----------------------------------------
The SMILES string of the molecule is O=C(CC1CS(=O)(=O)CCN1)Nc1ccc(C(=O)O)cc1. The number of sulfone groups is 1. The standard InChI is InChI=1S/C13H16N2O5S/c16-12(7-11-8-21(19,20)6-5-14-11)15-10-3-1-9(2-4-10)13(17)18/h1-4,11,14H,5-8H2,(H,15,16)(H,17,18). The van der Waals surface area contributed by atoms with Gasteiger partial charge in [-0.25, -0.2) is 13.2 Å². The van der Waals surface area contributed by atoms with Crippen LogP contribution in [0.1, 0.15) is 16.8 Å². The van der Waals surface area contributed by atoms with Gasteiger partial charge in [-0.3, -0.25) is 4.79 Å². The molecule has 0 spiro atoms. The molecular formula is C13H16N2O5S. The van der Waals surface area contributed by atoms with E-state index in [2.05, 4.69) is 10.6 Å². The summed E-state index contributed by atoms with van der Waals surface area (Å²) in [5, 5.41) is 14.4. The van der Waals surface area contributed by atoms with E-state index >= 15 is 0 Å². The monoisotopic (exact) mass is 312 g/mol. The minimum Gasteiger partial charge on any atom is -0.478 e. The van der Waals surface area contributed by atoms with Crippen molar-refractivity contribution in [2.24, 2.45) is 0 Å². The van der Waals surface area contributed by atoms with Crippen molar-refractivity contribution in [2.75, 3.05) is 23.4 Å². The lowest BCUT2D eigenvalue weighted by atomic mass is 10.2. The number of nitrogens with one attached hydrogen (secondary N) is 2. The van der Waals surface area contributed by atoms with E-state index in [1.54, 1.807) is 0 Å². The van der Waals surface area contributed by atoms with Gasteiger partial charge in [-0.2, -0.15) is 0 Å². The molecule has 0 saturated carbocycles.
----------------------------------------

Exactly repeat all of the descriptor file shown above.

The SMILES string of the molecule is O=C(CC1CS(=O)(=O)CCN1)Nc1ccc(C(=O)O)cc1. The number of sulfone groups is 1. The standard InChI is InChI=1S/C13H16N2O5S/c16-12(7-11-8-21(19,20)6-5-14-11)15-10-3-1-9(2-4-10)13(17)18/h1-4,11,14H,5-8H2,(H,15,16)(H,17,18). The van der Waals surface area contributed by atoms with Gasteiger partial charge in [-0.25, -0.2) is 13.2 Å². The van der Waals surface area contributed by atoms with Crippen LogP contribution in [0.1, 0.15) is 16.8 Å². The van der Waals surface area contributed by atoms with Gasteiger partial charge in [-0.3, -0.25) is 4.79 Å². The molecule has 0 spiro atoms. The molecular formula is C13H16N2O5S. The van der Waals surface area contributed by atoms with E-state index in [2.05, 4.69) is 10.6 Å². The summed E-state index contributed by atoms with van der Waals surface area (Å²) in [5, 5.41) is 14.4. The van der Waals surface area contributed by atoms with E-state index >= 15 is 0 Å². The monoisotopic (exact) mass is 312 g/mol. The minimum Gasteiger partial charge on any atom is -0.478 e. The van der Waals surface area contributed by atoms with Crippen molar-refractivity contribution in [2.24, 2.45) is 0 Å². The van der Waals surface area contributed by atoms with Crippen molar-refractivity contribution in [2.75, 3.05) is 23.4 Å². The lowest BCUT2D eigenvalue weighted by atomic mass is 10.2. The number of nitrogens with one attached hydrogen (secondary N) is 2. The van der Waals surface area contributed by atoms with E-state index in [1.54, 1.807) is 0 Å². The van der Waals surface area contributed by atoms with Gasteiger partial charge in [-0.2, -0.15) is 0 Å². The molecule has 0 saturated carbocycles.